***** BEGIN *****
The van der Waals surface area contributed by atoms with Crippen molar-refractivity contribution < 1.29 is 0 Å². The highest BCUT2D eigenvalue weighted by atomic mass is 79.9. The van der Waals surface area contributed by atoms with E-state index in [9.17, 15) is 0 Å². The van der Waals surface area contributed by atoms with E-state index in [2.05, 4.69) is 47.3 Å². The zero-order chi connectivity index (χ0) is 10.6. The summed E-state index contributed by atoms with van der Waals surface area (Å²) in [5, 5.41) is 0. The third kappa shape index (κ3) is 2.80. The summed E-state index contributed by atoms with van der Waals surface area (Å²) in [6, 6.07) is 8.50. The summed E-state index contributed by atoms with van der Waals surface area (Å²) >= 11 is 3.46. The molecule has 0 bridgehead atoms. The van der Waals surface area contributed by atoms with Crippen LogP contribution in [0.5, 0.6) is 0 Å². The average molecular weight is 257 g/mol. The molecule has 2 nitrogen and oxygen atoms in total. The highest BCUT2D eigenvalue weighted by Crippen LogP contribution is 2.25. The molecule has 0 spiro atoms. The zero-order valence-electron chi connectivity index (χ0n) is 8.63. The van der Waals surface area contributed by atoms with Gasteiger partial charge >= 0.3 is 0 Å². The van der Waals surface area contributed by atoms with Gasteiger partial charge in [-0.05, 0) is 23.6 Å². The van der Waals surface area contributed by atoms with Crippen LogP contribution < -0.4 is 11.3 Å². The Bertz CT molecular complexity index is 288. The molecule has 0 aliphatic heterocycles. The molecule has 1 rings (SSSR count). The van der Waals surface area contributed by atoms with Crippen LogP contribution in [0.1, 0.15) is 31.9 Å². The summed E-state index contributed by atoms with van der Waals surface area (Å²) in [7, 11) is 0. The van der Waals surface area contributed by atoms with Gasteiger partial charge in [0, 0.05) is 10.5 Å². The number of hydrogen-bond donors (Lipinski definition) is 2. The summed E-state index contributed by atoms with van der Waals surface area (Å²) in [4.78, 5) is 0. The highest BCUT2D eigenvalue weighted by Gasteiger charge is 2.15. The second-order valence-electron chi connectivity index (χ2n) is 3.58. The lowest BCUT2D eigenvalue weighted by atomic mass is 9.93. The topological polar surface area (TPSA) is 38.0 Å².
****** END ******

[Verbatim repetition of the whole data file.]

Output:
The van der Waals surface area contributed by atoms with Crippen molar-refractivity contribution < 1.29 is 0 Å². The highest BCUT2D eigenvalue weighted by atomic mass is 79.9. The van der Waals surface area contributed by atoms with E-state index in [9.17, 15) is 0 Å². The van der Waals surface area contributed by atoms with E-state index in [2.05, 4.69) is 47.3 Å². The zero-order chi connectivity index (χ0) is 10.6. The summed E-state index contributed by atoms with van der Waals surface area (Å²) in [5, 5.41) is 0. The third kappa shape index (κ3) is 2.80. The summed E-state index contributed by atoms with van der Waals surface area (Å²) in [6, 6.07) is 8.50. The summed E-state index contributed by atoms with van der Waals surface area (Å²) >= 11 is 3.46. The molecule has 0 bridgehead atoms. The van der Waals surface area contributed by atoms with Crippen LogP contribution in [0.5, 0.6) is 0 Å². The average molecular weight is 257 g/mol. The molecule has 2 nitrogen and oxygen atoms in total. The highest BCUT2D eigenvalue weighted by Crippen LogP contribution is 2.25. The molecule has 0 spiro atoms. The zero-order valence-electron chi connectivity index (χ0n) is 8.63. The van der Waals surface area contributed by atoms with Gasteiger partial charge >= 0.3 is 0 Å². The van der Waals surface area contributed by atoms with Gasteiger partial charge in [-0.05, 0) is 23.6 Å². The van der Waals surface area contributed by atoms with Crippen LogP contribution < -0.4 is 11.3 Å². The Bertz CT molecular complexity index is 288. The molecule has 0 aliphatic heterocycles. The molecule has 1 rings (SSSR count). The van der Waals surface area contributed by atoms with Crippen LogP contribution in [0.1, 0.15) is 31.9 Å². The summed E-state index contributed by atoms with van der Waals surface area (Å²) in [7, 11) is 0. The van der Waals surface area contributed by atoms with Gasteiger partial charge in [0, 0.05) is 10.5 Å². The number of hydrogen-bond donors (Lipinski definition) is 2. The summed E-state index contributed by atoms with van der Waals surface area (Å²) in [4.78, 5) is 0. The highest BCUT2D eigenvalue weighted by Gasteiger charge is 2.15. The second-order valence-electron chi connectivity index (χ2n) is 3.58. The lowest BCUT2D eigenvalue weighted by atomic mass is 9.93. The topological polar surface area (TPSA) is 38.0 Å².